The Hillbilly Stereotype

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					 The Hillbilly Stereotype:
         History and Cultural Impact

                                      Summer Term (Session 2) Only:
                                                     APST/HIST/SOAA
                                                         4956 / 5956

                                        July 11 - August 12, 2011
                                            M, T, W, R : 10:00 a.m. - 12:00 p.m.
                                                          Nicks Hall, Room 225



Course Description:


T
       his course will explore the “hillbilly stereotype”--its history and its impact on
       Appalachian, American, and world cultures--from a range of disciplinary perspectives
       (history, social sciences, geography, folklore, music, literature, film, etc.). In this course,
we will investigate the socioeconomic, political, ethnic, and religious factors that led to the
creation and proliferation of the hillbilly stereotype, and we will identify and analyze the ways
in which the hillbilly stereotype has been reinterpreted by folk, popular, and elite cultures
within Appalachia, across the U.S., and around the world. A major goal of this course will be to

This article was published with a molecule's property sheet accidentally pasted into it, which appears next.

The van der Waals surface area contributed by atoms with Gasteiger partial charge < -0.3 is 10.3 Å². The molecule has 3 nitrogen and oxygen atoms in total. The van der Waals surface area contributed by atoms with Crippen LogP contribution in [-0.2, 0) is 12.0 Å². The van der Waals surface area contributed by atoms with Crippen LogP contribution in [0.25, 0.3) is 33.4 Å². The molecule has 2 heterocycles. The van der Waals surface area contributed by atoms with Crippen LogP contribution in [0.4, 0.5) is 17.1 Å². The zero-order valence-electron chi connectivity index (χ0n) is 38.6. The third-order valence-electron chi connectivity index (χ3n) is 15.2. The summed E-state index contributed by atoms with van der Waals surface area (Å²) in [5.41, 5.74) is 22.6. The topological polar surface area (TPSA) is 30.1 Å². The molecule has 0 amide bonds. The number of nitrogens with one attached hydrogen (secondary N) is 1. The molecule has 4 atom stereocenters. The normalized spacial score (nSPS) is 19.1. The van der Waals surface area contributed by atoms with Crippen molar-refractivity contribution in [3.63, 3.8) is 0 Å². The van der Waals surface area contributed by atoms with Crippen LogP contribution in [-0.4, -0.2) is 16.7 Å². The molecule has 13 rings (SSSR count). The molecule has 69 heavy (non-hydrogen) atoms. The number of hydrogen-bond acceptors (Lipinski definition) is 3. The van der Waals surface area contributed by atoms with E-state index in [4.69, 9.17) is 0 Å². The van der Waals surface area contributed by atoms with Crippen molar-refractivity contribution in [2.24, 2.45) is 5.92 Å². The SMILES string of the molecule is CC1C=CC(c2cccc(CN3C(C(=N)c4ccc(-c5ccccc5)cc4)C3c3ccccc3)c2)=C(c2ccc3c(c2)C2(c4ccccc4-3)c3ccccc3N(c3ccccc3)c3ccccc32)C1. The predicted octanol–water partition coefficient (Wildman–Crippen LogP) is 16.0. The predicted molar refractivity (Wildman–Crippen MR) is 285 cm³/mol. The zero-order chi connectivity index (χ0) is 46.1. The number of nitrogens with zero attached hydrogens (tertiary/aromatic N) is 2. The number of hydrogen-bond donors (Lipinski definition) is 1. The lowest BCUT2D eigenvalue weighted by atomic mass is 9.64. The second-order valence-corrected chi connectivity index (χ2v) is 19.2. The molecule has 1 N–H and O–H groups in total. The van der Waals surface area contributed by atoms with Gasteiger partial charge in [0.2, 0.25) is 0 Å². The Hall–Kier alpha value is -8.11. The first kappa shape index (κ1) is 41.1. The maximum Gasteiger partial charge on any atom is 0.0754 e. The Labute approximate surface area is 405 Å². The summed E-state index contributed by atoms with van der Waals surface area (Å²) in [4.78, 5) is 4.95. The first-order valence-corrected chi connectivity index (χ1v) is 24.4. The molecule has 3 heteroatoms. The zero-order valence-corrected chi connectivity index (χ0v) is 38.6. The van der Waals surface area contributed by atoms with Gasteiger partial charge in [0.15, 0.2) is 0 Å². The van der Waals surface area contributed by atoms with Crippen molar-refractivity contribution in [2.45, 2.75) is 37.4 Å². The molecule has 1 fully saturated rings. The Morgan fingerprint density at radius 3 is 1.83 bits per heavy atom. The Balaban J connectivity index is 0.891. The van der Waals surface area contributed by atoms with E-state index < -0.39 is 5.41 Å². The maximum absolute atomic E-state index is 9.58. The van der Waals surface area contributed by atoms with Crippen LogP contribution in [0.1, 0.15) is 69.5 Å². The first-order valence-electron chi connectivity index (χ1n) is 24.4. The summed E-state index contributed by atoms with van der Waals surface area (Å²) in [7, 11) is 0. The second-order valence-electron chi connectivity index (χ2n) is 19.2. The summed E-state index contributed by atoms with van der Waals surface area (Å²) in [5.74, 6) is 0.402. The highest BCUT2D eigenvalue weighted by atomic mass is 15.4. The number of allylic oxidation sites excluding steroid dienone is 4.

understand how and why Appalachian people have at times protested the hillbilly stereotype
as being a negative outgrowth of cultural misunderstanding and political marginalization,
while at other times they have viewed the stereotype as being a marker of cultural identity
and regional pride. Topics under discussion in this course will be illustrated through the use of
multimedia (readings, videos, recordings, still photography, etc.).

Instructor: Dr. Ted Olson
Contact at: olson@etsu.edu or                      tedolson_99@yahoo.com
PHONE: 423-439-4379
                                                                                         TBR No.110-008-10 .1M

				
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